Nevertheless, only the top corporations or financial firms have the financial power to move CCP high officials’ siblings to open the backdoor for them; other corporations can only set a lower expectation and form alliances with local government officials or top management roles in industrial and commercial financial firms. We’ll use Bo Xilai as an example. When Bo was the mayor of Dalian city he lowered the terms by providing 3 years tax-free and inexpensive land; many foreign companies opened factories in the development zone, including Japanese firms Daqing Metal, KVK - that caused environmental problems.

The bosses of these foreign companies formed close relationships with Bo and local officials.  With Bo Xilai’s “guidance” they made a lot of profit by exploiting employees.  Bo installed hundreds of surveillance cameras in the development zone of Wucai city.  He even joked to a journalist that he can see who’s peeing in every corner. A Japanese printer manufacturing firm Sida Jingmi underwent a week-long strike action because the workers were upset about low wages and having been terminated from jobs without reason.

The police and the government, both under Bo’s command, aligned with the employers in forcing workers to forgo their rights. A micro motor manufacturing firm named WanBaoZhi restrained the workers bathroom time and based on their performance they were given a different color hat with a total of five colors.  Many workers caught kidney disease because they couldn’t go to the bathroom on time. Female workers of yet another small Japanese firm were asked to drink and sleep with the firm’s boss; otherwise they’d lose their jobs.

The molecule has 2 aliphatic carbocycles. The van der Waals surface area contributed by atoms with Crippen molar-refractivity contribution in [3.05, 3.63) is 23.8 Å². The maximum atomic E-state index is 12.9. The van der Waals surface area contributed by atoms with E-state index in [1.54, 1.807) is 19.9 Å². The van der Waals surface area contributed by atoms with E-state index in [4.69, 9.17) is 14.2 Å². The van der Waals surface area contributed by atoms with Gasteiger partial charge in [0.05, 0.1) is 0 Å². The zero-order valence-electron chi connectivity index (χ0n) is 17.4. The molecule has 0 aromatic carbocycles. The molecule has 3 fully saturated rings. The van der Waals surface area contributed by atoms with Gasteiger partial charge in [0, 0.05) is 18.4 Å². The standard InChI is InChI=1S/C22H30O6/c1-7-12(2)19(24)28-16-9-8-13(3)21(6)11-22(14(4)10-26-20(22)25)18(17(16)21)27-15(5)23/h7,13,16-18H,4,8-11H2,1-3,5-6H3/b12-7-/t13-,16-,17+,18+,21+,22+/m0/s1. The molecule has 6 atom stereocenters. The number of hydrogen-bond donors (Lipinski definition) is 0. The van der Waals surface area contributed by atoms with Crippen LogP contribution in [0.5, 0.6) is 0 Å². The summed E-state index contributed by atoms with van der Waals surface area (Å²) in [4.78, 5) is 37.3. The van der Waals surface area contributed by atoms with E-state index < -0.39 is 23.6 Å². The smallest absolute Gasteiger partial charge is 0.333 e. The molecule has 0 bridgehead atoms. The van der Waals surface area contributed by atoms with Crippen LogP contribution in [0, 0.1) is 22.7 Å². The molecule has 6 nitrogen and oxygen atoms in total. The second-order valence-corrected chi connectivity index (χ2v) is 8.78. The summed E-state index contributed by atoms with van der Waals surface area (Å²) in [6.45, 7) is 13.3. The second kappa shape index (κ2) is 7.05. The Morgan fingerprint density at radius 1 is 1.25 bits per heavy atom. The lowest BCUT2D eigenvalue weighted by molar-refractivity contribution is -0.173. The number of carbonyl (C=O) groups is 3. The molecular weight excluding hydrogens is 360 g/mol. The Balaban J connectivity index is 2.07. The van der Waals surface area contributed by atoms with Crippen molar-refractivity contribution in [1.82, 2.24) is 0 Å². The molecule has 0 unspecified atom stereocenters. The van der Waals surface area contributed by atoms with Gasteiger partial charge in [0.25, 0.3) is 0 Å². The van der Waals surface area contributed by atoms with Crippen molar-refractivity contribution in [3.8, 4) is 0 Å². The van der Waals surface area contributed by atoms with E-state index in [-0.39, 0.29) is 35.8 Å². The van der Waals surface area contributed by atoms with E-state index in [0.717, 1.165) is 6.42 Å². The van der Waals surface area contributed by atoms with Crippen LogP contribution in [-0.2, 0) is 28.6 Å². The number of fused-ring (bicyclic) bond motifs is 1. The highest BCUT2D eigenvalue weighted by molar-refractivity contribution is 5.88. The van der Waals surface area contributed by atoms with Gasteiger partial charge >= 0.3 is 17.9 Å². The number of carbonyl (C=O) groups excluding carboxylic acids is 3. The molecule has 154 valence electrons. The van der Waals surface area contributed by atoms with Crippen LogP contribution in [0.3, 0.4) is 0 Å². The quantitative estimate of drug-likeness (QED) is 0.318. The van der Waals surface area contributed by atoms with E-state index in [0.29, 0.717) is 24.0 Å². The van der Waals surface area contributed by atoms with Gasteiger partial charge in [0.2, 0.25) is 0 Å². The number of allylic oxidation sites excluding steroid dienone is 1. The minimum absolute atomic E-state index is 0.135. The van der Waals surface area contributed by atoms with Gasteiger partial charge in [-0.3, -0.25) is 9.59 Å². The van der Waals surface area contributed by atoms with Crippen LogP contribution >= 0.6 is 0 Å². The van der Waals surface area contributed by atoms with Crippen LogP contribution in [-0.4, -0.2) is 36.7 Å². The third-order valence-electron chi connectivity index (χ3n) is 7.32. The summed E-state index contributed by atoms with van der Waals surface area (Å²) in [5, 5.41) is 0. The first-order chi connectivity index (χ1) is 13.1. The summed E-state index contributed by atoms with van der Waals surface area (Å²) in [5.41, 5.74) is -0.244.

When interviewed why they didn’t take the issue to court they responded, “The boss of the firm hired Bo’s wife (Gu Kailai) to be his legal adviser, there was no chance for us.”

500,000 corruption cases

Under the influence of “Chinese-style” politics and economics and the downfall of the Chinese population’s moral standards, China has become an abased land nurturing overseas corruption.  China Managers Online reported: “According to incomplete statistics, crimes related to foreign business corruption have been inclining steadily since the year 2000. In the year 2003 alone there were 1500 cases related to foreign companies accepting bribes, a 20% increase compared to the previous year.”

Legal Morning Post reported in 2006 that based on recent statistics from Anbound Group, “In the past decade, bribery incidents of international corporations in the China region have been inclining continuously.  There have been more than five-hundred-thousand cases investigated under the category of international corporate corruption, 64% of them are related to international trade and foreign businesses.”